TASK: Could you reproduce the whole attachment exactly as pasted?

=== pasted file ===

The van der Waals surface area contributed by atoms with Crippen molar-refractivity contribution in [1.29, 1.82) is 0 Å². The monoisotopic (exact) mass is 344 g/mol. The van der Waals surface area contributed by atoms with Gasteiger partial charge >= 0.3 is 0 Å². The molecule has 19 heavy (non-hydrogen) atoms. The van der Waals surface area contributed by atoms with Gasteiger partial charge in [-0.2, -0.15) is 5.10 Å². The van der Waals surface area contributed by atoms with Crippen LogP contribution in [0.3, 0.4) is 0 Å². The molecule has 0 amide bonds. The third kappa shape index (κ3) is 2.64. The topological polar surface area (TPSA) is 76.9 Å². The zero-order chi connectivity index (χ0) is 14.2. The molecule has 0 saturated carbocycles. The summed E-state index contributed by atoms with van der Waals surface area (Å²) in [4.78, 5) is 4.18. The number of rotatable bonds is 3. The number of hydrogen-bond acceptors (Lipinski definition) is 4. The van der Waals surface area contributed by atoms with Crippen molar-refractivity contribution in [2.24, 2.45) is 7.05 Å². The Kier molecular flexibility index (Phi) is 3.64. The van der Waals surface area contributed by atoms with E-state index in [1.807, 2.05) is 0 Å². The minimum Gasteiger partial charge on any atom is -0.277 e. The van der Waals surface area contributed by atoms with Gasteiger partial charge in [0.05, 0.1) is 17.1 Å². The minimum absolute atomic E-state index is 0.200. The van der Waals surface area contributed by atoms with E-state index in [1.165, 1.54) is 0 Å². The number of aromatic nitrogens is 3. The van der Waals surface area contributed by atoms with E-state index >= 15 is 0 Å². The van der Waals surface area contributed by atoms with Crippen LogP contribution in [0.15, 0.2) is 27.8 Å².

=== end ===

The van der Waals surface area contributed by atoms with Crippen molar-refractivity contribution in [1.29, 1.82) is 0 Å². The monoisotopic (exact) mass is 344 g/mol. The van der Waals surface area contributed by atoms with Gasteiger partial charge >= 0.3 is 0 Å². The molecule has 19 heavy (non-hydrogen) atoms. The van der Waals surface area contributed by atoms with Gasteiger partial charge in [-0.2, -0.15) is 5.10 Å². The van der Waals surface area contributed by atoms with Crippen LogP contribution in [0.3, 0.4) is 0 Å². The molecule has 0 amide bonds. The third kappa shape index (κ3) is 2.64. The topological polar surface area (TPSA) is 76.9 Å². The zero-order chi connectivity index (χ0) is 14.2. The molecule has 0 saturated carbocycles. The summed E-state index contributed by atoms with van der Waals surface area (Å²) in [4.78, 5) is 4.18. The number of rotatable bonds is 3. The number of hydrogen-bond acceptors (Lipinski definition) is 4. The van der Waals surface area contributed by atoms with Crippen molar-refractivity contribution in [2.24, 2.45) is 7.05 Å². The Kier molecular flexibility index (Phi) is 3.64. The van der Waals surface area contributed by atoms with E-state index in [1.807, 2.05) is 0 Å². The minimum Gasteiger partial charge on any atom is -0.277 e. The van der Waals surface area contributed by atoms with Gasteiger partial charge in [0.05, 0.1) is 17.1 Å². The minimum absolute atomic E-state index is 0.200. The van der Waals surface area contributed by atoms with E-state index in [1.165, 1.54) is 0 Å². The number of aromatic nitrogens is 3. The van der Waals surface area contributed by atoms with E-state index >= 15 is 0 Å². The van der Waals surface area contributed by atoms with Crippen LogP contribution in [0.15, 0.2) is 27.8 Å².